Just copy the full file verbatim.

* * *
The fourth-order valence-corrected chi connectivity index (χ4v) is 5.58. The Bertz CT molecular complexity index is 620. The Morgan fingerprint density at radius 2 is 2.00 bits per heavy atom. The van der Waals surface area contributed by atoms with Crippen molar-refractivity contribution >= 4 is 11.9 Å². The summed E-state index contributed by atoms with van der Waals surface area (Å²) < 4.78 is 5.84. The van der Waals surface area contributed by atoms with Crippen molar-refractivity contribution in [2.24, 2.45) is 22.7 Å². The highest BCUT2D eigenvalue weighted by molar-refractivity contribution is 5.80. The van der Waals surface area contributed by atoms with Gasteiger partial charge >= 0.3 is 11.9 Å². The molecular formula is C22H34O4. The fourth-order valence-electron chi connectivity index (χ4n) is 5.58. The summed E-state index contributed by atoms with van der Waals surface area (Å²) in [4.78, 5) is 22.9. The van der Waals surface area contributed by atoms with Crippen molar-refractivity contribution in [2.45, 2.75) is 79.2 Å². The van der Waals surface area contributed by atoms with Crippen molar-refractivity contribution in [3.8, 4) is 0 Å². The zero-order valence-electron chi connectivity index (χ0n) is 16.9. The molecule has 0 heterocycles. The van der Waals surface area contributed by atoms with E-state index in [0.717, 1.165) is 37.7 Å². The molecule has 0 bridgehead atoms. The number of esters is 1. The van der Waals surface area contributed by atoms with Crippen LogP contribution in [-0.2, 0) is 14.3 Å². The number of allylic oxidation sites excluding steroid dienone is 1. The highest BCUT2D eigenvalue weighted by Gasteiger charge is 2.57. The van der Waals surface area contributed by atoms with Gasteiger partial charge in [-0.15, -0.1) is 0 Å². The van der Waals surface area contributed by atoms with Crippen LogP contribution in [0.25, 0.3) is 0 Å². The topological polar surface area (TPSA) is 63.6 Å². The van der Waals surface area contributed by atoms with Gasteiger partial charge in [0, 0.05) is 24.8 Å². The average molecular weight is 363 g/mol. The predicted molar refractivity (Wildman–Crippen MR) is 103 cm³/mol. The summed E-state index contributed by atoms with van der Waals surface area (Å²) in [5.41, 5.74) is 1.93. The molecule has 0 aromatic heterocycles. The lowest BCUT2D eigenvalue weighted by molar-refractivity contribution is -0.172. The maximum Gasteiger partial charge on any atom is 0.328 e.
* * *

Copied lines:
The fourth-order valence-corrected chi connectivity index (χ4v) is 5.58. The Bertz CT molecular complexity index is 620. The Morgan fingerprint density at radius 2 is 2.00 bits per heavy atom. The van der Waals surface area contributed by atoms with Crippen molar-refractivity contribution >= 4 is 11.9 Å². The summed E-state index contributed by atoms with van der Waals surface area (Å²) < 4.78 is 5.84. The van der Waals surface area contributed by atoms with Crippen molar-refractivity contribution in [2.24, 2.45) is 22.7 Å². The highest BCUT2D eigenvalue weighted by molar-refractivity contribution is 5.80. The van der Waals surface area contributed by atoms with Gasteiger partial charge >= 0.3 is 11.9 Å². The molecular formula is C22H34O4. The fourth-order valence-electron chi connectivity index (χ4n) is 5.58. The summed E-state index contributed by atoms with van der Waals surface area (Å²) in [4.78, 5) is 22.9. The van der Waals surface area contributed by atoms with Crippen molar-refractivity contribution in [2.45, 2.75) is 79.2 Å². The van der Waals surface area contributed by atoms with Crippen molar-refractivity contribution in [3.8, 4) is 0 Å². The zero-order valence-electron chi connectivity index (χ0n) is 16.9. The molecule has 0 heterocycles. The van der Waals surface area contributed by atoms with E-state index in [0.717, 1.165) is 37.7 Å². The molecule has 0 bridgehead atoms. The number of esters is 1. The van der Waals surface area contributed by atoms with Crippen LogP contribution in [-0.2, 0) is 14.3 Å². The number of allylic oxidation sites excluding steroid dienone is 1. The highest BCUT2D eigenvalue weighted by Gasteiger charge is 2.57. The van der Waals surface area contributed by atoms with Gasteiger partial charge in [-0.15, -0.1) is 0 Å². The van der Waals surface area contributed by atoms with Crippen LogP contribution in [0.25, 0.3) is 0 Å². The topological polar surface area (TPSA) is 63.6 Å². The van der Waals surface area contributed by atoms with Gasteiger partial charge in [0, 0.05) is 24.8 Å². The average molecular weight is 363 g/mol. The predicted molar refractivity (Wildman–Crippen MR) is 103 cm³/mol. The summed E-state index contributed by atoms with van der Waals surface area (Å²) in [5.41, 5.74) is 1.93. The molecule has 0 aromatic heterocycles. The lowest BCUT2D eigenvalue weighted by molar-refractivity contribution is -0.172. The maximum Gasteiger partial charge on any atom is 0.328 e.